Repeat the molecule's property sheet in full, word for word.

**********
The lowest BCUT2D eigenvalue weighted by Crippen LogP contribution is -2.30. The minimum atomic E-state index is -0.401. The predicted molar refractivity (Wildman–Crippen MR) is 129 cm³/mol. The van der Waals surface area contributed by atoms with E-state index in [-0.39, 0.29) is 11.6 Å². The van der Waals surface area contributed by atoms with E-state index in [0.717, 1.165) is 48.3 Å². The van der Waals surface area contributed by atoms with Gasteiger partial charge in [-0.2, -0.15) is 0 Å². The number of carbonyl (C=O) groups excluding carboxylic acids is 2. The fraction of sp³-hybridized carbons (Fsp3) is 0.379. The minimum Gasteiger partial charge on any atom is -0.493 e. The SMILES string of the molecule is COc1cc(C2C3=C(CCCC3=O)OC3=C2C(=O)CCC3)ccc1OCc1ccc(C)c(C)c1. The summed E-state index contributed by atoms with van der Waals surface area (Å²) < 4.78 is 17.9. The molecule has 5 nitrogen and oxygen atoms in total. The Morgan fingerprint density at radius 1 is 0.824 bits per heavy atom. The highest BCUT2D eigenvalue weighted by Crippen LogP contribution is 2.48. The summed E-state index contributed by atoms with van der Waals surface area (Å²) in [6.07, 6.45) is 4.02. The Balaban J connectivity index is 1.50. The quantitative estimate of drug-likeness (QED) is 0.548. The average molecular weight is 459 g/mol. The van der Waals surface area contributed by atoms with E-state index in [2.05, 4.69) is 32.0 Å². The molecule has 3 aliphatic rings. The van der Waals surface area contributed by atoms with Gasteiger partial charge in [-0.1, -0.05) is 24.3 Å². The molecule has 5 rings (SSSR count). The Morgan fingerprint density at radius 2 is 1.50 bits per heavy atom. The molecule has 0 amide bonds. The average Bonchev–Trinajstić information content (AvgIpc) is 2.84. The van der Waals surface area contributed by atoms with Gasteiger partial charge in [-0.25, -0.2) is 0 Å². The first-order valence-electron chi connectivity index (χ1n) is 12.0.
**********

The lowest BCUT2D eigenvalue weighted by Crippen LogP contribution is -2.30. The minimum atomic E-state index is -0.401. The predicted molar refractivity (Wildman–Crippen MR) is 129 cm³/mol. The van der Waals surface area contributed by atoms with E-state index in [-0.39, 0.29) is 11.6 Å². The van der Waals surface area contributed by atoms with E-state index in [0.717, 1.165) is 48.3 Å². The van der Waals surface area contributed by atoms with Gasteiger partial charge in [-0.2, -0.15) is 0 Å². The number of carbonyl (C=O) groups excluding carboxylic acids is 2. The fraction of sp³-hybridized carbons (Fsp3) is 0.379. The minimum Gasteiger partial charge on any atom is -0.493 e. The SMILES string of the molecule is COc1cc(C2C3=C(CCCC3=O)OC3=C2C(=O)CCC3)ccc1OCc1ccc(C)c(C)c1. The summed E-state index contributed by atoms with van der Waals surface area (Å²) < 4.78 is 17.9. The molecule has 5 nitrogen and oxygen atoms in total. The Morgan fingerprint density at radius 1 is 0.824 bits per heavy atom. The highest BCUT2D eigenvalue weighted by Crippen LogP contribution is 2.48. The summed E-state index contributed by atoms with van der Waals surface area (Å²) in [6.07, 6.45) is 4.02. The Balaban J connectivity index is 1.50. The quantitative estimate of drug-likeness (QED) is 0.548. The average molecular weight is 459 g/mol. The van der Waals surface area contributed by atoms with E-state index in [2.05, 4.69) is 32.0 Å². The molecule has 3 aliphatic rings. The van der Waals surface area contributed by atoms with Gasteiger partial charge in [-0.1, -0.05) is 24.3 Å². The molecule has 5 rings (SSSR count). The Morgan fingerprint density at radius 2 is 1.50 bits per heavy atom. The molecule has 0 amide bonds. The average Bonchev–Trinajstić information content (AvgIpc) is 2.84. The van der Waals surface area contributed by atoms with Gasteiger partial charge in [-0.25, -0.2) is 0 Å². The first-order valence-electron chi connectivity index (χ1n) is 12.0.